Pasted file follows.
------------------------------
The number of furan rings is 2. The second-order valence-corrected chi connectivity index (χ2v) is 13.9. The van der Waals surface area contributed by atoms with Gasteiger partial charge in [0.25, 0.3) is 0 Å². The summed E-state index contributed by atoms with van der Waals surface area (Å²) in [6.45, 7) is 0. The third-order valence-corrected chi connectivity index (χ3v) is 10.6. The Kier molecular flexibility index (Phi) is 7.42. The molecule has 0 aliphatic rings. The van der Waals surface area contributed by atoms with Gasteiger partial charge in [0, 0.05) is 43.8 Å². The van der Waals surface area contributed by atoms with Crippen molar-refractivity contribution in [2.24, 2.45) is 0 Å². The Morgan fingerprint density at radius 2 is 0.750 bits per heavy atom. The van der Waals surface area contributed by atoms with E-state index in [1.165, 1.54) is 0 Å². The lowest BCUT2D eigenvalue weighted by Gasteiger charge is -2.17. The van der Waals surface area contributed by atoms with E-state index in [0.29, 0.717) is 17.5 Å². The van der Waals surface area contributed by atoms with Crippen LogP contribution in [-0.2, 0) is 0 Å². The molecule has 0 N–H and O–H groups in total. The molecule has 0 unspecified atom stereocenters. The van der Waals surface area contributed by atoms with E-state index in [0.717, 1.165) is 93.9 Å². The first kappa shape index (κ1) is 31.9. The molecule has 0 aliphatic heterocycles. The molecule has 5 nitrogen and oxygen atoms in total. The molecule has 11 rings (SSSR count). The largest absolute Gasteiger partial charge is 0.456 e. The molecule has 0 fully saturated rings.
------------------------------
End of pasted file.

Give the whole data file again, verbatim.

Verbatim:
The number of furan rings is 2. The second-order valence-corrected chi connectivity index (χ2v) is 13.9. The van der Waals surface area contributed by atoms with Gasteiger partial charge in [0.25, 0.3) is 0 Å². The summed E-state index contributed by atoms with van der Waals surface area (Å²) in [6.45, 7) is 0. The third-order valence-corrected chi connectivity index (χ3v) is 10.6. The Kier molecular flexibility index (Phi) is 7.42. The molecule has 0 aliphatic rings. The van der Waals surface area contributed by atoms with Gasteiger partial charge in [0, 0.05) is 43.8 Å². The van der Waals surface area contributed by atoms with Crippen molar-refractivity contribution in [2.24, 2.45) is 0 Å². The Morgan fingerprint density at radius 2 is 0.750 bits per heavy atom. The van der Waals surface area contributed by atoms with E-state index in [1.165, 1.54) is 0 Å². The lowest BCUT2D eigenvalue weighted by Gasteiger charge is -2.17. The van der Waals surface area contributed by atoms with E-state index in [0.29, 0.717) is 17.5 Å². The van der Waals surface area contributed by atoms with Crippen LogP contribution in [-0.2, 0) is 0 Å². The molecule has 0 N–H and O–H groups in total. The molecule has 0 unspecified atom stereocenters. The van der Waals surface area contributed by atoms with E-state index in [0.717, 1.165) is 93.9 Å². The first kappa shape index (κ1) is 31.9. The molecule has 0 aliphatic heterocycles. The molecule has 5 nitrogen and oxygen atoms in total. The molecule has 11 rings (SSSR count). The largest absolute Gasteiger partial charge is 0.456 e. The molecule has 0 fully saturated rings.